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A retrospective cohort study to evaluate the development of comorbidities, including psychiatric comorbidities, among a pediatric psoriasis population. / Paller, Amy S.; Schenfeld, Jennifer; Accortt, Neil A.; Kricorian, Gregory.

In: Pediatric dermatology, Vol. 36, No. 3, 01.05.2019, p. 290-297.

Research output: Contribution to journalArticle

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AU - Schenfeld, Jennifer

AU - Accortt, Neil A.

AU - Kricorian, Gregory

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N2 - Background/Objective: Compared with the adult psoriasis population, knowledge about the incidence of comorbidities in the pediatric psoriasis population is limited. The objective of this study was to assess the prevalence and incidence of comorbidities, including psychiatric comorbidities, in patients with pediatric psoriasis. Methods: In this claims-based, retrospective cohort study, patients with pediatric psoriasis were matched 1:3 with a nonpsoriasis cohort based on age, sex, and index date (the earliest of inpatient claims or the latter of two outpatient claims). Results: Obesity, serious infection, and juvenile idiopathic arthropathy had higher prevalence and incidence rates in the psoriasis cohort than the nonpsoriasis cohort. Psychiatric comorbidities were also more common in the psoriasis cohort than the nonpsoriasis cohort, as were ulcerative colitis and Crohn disease. Stratifying the psoriasis cohort by disease severity—mild and moderate-to-severe—found no differences in incidence rates of comorbidities between the two subsets. Conclusion: The incidence rates of many comorbid conditions were higher for patients with pediatric psoriasis compared with patients without pediatric psoriasis, and similar between patients with moderate-to-severe and mild pediatric psoriasis.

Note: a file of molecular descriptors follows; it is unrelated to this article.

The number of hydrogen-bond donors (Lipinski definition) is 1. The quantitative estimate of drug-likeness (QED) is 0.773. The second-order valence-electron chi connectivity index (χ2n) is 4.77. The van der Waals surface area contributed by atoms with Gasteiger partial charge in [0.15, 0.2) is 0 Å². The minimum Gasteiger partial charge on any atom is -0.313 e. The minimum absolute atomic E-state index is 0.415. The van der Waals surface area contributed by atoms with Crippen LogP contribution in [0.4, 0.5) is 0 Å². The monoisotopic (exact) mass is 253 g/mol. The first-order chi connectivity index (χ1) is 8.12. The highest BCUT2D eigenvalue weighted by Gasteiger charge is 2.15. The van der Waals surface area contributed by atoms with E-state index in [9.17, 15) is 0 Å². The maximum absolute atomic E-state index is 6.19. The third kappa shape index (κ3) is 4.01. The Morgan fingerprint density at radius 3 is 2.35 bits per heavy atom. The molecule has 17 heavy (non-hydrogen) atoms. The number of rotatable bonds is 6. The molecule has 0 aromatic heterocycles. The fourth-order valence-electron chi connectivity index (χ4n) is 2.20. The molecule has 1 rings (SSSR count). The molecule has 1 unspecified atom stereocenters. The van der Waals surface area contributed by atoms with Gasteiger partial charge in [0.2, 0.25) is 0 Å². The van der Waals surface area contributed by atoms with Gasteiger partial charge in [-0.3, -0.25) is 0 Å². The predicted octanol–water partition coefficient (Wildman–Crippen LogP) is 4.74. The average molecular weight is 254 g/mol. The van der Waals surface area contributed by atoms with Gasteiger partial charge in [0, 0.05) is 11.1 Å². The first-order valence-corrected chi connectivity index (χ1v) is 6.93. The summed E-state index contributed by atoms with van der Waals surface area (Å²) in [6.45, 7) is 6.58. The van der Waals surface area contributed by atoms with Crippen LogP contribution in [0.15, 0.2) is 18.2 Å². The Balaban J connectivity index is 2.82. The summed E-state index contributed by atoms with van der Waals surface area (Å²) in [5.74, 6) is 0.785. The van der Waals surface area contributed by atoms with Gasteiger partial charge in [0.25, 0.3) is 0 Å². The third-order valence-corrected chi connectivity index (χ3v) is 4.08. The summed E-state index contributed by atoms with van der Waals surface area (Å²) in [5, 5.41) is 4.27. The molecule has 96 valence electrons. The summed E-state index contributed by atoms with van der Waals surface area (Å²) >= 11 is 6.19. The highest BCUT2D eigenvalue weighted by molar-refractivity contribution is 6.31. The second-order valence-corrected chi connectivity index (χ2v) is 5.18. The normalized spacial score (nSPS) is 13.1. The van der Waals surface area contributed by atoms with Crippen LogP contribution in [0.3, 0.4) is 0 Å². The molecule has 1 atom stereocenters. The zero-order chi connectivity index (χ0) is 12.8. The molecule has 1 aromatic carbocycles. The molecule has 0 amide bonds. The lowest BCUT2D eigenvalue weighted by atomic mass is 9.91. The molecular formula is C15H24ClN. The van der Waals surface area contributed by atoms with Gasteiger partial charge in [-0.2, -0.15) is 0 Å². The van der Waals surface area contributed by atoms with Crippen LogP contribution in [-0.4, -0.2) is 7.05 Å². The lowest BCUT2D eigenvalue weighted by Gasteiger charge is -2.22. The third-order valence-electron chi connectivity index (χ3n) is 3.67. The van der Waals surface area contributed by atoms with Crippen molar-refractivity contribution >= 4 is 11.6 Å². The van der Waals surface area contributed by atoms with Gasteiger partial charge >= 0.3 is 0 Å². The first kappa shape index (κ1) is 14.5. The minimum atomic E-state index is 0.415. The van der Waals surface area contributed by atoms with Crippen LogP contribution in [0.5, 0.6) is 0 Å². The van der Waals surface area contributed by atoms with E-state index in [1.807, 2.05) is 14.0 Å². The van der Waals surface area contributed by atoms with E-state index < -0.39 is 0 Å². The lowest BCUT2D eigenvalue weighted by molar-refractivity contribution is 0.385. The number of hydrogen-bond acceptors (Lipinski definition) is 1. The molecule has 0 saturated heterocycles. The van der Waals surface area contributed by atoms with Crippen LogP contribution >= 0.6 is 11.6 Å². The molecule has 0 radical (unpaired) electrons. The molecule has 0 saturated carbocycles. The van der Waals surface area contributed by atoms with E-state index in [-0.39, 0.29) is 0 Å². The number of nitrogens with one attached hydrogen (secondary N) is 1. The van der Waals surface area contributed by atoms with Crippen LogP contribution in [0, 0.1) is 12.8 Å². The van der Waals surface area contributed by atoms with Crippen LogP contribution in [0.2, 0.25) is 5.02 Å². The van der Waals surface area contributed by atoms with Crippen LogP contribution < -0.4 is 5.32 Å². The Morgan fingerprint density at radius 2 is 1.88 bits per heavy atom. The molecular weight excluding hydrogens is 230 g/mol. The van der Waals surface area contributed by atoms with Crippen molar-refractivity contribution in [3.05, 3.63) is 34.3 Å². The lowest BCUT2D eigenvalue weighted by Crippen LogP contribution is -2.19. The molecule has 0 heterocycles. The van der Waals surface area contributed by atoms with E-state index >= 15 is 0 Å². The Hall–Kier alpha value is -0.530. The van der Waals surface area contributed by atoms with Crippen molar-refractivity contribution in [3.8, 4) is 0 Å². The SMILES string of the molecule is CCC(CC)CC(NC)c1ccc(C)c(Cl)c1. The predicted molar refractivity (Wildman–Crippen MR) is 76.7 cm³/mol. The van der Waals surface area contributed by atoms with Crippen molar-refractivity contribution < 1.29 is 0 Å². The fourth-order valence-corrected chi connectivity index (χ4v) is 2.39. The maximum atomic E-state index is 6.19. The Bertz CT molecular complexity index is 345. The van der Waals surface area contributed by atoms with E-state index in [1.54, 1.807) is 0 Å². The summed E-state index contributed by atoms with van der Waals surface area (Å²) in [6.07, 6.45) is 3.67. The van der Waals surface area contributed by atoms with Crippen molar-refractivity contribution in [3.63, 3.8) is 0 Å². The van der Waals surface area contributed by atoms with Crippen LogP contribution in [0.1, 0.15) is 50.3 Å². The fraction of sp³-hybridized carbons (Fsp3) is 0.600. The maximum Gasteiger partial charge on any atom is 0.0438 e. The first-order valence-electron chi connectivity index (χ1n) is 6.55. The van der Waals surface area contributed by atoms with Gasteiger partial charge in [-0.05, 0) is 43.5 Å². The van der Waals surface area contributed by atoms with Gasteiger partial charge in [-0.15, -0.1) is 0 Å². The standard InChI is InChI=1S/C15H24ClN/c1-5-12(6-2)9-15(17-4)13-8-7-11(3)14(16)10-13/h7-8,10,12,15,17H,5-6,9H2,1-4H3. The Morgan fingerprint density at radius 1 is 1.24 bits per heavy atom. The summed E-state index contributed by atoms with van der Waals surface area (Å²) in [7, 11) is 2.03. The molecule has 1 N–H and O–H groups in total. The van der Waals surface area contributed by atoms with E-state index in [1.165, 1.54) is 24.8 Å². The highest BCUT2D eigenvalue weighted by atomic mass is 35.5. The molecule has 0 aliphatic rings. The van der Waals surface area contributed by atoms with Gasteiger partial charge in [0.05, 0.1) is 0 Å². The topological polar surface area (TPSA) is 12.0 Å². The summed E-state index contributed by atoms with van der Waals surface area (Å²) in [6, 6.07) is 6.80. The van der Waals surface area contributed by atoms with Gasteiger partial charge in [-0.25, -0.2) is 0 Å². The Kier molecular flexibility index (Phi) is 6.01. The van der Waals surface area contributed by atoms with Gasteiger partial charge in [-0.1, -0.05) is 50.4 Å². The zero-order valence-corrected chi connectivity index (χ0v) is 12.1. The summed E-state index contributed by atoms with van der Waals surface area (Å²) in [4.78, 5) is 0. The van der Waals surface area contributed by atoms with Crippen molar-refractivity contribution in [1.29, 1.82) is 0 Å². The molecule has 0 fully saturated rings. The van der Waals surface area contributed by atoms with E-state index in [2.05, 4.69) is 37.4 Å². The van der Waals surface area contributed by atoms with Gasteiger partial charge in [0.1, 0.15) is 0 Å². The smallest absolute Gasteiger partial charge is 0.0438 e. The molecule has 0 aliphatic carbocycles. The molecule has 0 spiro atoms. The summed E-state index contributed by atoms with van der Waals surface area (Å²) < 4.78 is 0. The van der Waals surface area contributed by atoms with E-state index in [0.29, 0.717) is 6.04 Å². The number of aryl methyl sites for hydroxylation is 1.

AB - Background/Objective: Compared with the adult psoriasis population, knowledge about the incidence of comorbidities in the pediatric psoriasis population is limited. The objective of this study was to assess the prevalence and incidence of comorbidities, including psychiatric comorbidities, in patients with pediatric psoriasis. Methods: In this claims-based, retrospective cohort study, patients with pediatric psoriasis were matched 1:3 with a nonpsoriasis cohort based on age, sex, and index date (the earliest of inpatient claims or the latter of two outpatient claims). Results: Obesity, serious infection, and juvenile idiopathic arthropathy had higher prevalence and incidence rates in the psoriasis cohort than the nonpsoriasis cohort. Psychiatric comorbidities were also more common in the psoriasis cohort than the nonpsoriasis cohort, as were ulcerative colitis and Crohn disease. Stratifying the psoriasis cohort by disease severity—mild and moderate-to-severe—found no differences in incidence rates of comorbidities between the two subsets. Conclusion: The incidence rates of many comorbid conditions were higher for patients with pediatric psoriasis compared with patients without pediatric psoriasis, and similar between patients with moderate-to-severe and mild pediatric psoriasis.